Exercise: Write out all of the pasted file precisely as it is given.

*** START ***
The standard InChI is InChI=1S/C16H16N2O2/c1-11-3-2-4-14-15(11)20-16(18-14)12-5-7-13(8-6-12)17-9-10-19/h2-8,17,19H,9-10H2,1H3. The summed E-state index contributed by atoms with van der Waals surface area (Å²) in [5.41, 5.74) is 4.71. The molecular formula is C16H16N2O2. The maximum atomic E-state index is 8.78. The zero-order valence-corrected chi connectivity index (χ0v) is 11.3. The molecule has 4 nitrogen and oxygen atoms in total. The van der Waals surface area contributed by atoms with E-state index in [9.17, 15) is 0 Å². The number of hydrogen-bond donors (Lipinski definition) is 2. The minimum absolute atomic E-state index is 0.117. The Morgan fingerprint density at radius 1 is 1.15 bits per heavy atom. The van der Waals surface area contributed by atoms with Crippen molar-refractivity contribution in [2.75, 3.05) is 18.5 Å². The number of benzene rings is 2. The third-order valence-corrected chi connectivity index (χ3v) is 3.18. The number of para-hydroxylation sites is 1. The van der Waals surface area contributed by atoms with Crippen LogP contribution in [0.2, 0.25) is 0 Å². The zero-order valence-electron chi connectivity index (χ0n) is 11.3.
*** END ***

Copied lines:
The standard InChI is InChI=1S/C16H16N2O2/c1-11-3-2-4-14-15(11)20-16(18-14)12-5-7-13(8-6-12)17-9-10-19/h2-8,17,19H,9-10H2,1H3. The summed E-state index contributed by atoms with van der Waals surface area (Å²) in [5.41, 5.74) is 4.71. The molecular formula is C16H16N2O2. The maximum atomic E-state index is 8.78. The zero-order valence-corrected chi connectivity index (χ0v) is 11.3. The molecule has 4 nitrogen and oxygen atoms in total. The van der Waals surface area contributed by atoms with E-state index in [9.17, 15) is 0 Å². The number of hydrogen-bond donors (Lipinski definition) is 2. The minimum absolute atomic E-state index is 0.117. The Morgan fingerprint density at radius 1 is 1.15 bits per heavy atom. The van der Waals surface area contributed by atoms with Crippen molar-refractivity contribution in [2.75, 3.05) is 18.5 Å². The number of benzene rings is 2. The third-order valence-corrected chi connectivity index (χ3v) is 3.18. The number of para-hydroxylation sites is 1. The van der Waals surface area contributed by atoms with Crippen LogP contribution in [0.2, 0.25) is 0 Å². The zero-order valence-electron chi connectivity index (χ0n) is 11.3.